Whar is it? Over thar. It looks tard and that critter with it for sartin’s a-goin to he-it it. This far’s hot. Drink? Name your pizen. Let’s swim nekkid only you’ll eetch if you roll in a boosh or wrassle after. Chaw your food proper, and don’t poosh and shet yer gob when yer in line. The ba-it’s wigglin and we be-in fishin this narrer stream. Look in that winder at poor widder Elsie an her young-uns.
Here are the words from Fischer’s book:
whar for where, thar for there, tard for tired, critter for creature, sartin for certain, a-goin for going, hit for it, he-it for hit, far for fire, deef for deaf, pizen for poison, nekkid for naked, eetch for itch, boosh for bush, wrassle for wrestle, chaw for chew, poosh for push, shet for shut, ba-it for bat, be-it for be, narrer for narrow, winder for window, widder for widow, and young -uns for young one.
Accent of the original settlers of Applachia, David Hacket Fischer
Rome was a poem pressed into service as a city.
Filed under: departure lounge | Tags: advent, deserts, J. G. Ballard, prophets, W. B. Yeats
Prophets walk out of deserts for some reason. I’m sure it’s not a coincidence that lone gunmen do too; they are like prophets of a harsh, frontier religion.
The Yeatsian view of the prophet entering the scene, as the smoke and ash settled from the Great War, was of a lion- man emerging from the desert – an enduring 20th century image, poetic and grand: “a vast image out of Spiritus Mundi / Troubles my sight: a waste of desert sand; / A shape with lion body and the head of a man, / A gaze blank and pitiless as the sun.”
On the other hand, J. G. Ballard’s view of the coming of the prophets is banal and cynical. He says they will emerge from shopping malls. Continue reading
Filed under: departure lounge, the sweet life | Tags: merry go round, piazza, rome
Filed under: the sweet life, unseen world | Tags: love, Mary Oliver, self justification, striving, Wild Geese
Here is some solace, within reach, that gives relief from the human habit of constant striving. It’s in the form of a poem by Mary Oliver which tells us up front to end our ceaseless and vain attempts to justify ourselves. Then it says to simply succumb to what we love.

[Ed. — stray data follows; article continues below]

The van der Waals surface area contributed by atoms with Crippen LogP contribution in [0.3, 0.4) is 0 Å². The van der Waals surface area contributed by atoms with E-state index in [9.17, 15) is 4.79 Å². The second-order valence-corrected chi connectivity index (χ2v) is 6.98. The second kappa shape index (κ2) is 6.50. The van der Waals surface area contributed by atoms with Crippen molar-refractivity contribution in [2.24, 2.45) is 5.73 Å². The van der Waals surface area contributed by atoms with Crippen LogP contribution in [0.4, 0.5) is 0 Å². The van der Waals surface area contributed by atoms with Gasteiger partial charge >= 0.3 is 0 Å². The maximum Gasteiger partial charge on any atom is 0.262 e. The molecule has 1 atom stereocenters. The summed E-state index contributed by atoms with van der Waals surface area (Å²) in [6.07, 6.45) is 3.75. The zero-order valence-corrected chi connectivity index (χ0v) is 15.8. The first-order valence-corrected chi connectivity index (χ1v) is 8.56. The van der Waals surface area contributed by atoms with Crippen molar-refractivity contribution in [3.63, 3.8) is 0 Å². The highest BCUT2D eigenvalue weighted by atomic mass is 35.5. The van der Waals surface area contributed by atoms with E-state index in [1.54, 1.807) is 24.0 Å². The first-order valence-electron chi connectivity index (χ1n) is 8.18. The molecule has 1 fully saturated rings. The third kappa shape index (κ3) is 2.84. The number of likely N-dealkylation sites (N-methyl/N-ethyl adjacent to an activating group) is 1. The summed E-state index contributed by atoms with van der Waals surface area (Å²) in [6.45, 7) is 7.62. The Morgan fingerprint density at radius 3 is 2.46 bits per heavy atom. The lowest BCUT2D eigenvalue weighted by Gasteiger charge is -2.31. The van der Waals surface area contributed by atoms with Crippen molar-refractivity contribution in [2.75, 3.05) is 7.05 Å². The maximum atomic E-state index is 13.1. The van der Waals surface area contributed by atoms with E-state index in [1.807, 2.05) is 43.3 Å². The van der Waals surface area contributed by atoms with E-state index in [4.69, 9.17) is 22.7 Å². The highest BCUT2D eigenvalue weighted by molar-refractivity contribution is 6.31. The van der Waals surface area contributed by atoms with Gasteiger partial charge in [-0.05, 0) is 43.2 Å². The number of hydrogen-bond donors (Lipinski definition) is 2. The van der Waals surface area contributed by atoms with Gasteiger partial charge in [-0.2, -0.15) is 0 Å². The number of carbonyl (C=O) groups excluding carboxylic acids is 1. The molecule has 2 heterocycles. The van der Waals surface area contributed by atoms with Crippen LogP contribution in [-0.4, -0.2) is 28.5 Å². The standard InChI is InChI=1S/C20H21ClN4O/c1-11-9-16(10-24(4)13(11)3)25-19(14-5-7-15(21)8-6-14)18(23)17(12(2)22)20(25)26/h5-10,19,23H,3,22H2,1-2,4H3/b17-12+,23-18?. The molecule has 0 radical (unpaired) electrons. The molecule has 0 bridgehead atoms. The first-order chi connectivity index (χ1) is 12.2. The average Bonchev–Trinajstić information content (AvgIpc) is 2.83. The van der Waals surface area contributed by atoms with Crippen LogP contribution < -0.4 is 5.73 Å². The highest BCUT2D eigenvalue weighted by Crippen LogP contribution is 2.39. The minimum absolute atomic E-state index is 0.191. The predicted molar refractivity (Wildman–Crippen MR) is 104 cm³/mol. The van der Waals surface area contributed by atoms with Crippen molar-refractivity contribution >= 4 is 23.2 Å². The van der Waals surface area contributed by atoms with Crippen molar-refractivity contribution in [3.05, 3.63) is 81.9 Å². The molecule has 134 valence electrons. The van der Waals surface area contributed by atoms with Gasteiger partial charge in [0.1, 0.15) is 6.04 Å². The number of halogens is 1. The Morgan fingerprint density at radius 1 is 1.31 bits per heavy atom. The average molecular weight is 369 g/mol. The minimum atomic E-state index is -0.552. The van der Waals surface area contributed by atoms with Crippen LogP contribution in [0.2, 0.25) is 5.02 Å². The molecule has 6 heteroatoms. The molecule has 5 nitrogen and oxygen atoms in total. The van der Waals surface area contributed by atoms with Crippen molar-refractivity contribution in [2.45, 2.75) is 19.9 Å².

There’s a yawning void between self justification and yielding to what we love. We desperately and forever cling to our habits of guilt and self immolation. But the suggestion here is clear, we should – and it is natural to – yield to what our bodies want.
How can we be sure? Continue reading
Filed under: unseen world | Tags: desire, ego, object, Paul Dumouchel, the other
My desires are my own. Not true apparently, but somehow we really don’t want to believe it despite the evidence. A child suddenly pathologically desirous of a toy he had no interest in, the moment he sees his playmate pick it up. That surge of desire now that she has been on her first date since breaking up with you. The rival, the object and the ego converge from the vertices of a triangle to make desire.
There are two ideas here: that it takes a village to desire and that we still need to believe that desire is our own discreet little activity.
“Our desires copy or mimic the desires of others. Desire is triangular because the object of our desire—knowledge, mate, position—is made desirable by the desires of others which also converge toward it. Desire is not a straight line. It is a triangle. Its vertices are occupied respectively by the other, the object, the ego. That is what the later Dostoevsky has discovered. He has learnt also that the dissonance which results from the collision of this fact with our cherished illusion of an autonomous desire breeds conflict and mystification.”
Filed under: unseen world | Tags: famous, pastor's daughter, pastor's son, religion
George Stephanopoulos – TV journalist.
Nicola Tesla —
Jane Austen-English novelist; daughter of an Anglican clergyman.
Ingmar Bergman-filmmaker, son of a Lutheran minister.
Anne Brontë – novelist
Charlotte Brontë – novelist
Emily Brontë-novelist, daughters of an Anglican vicar.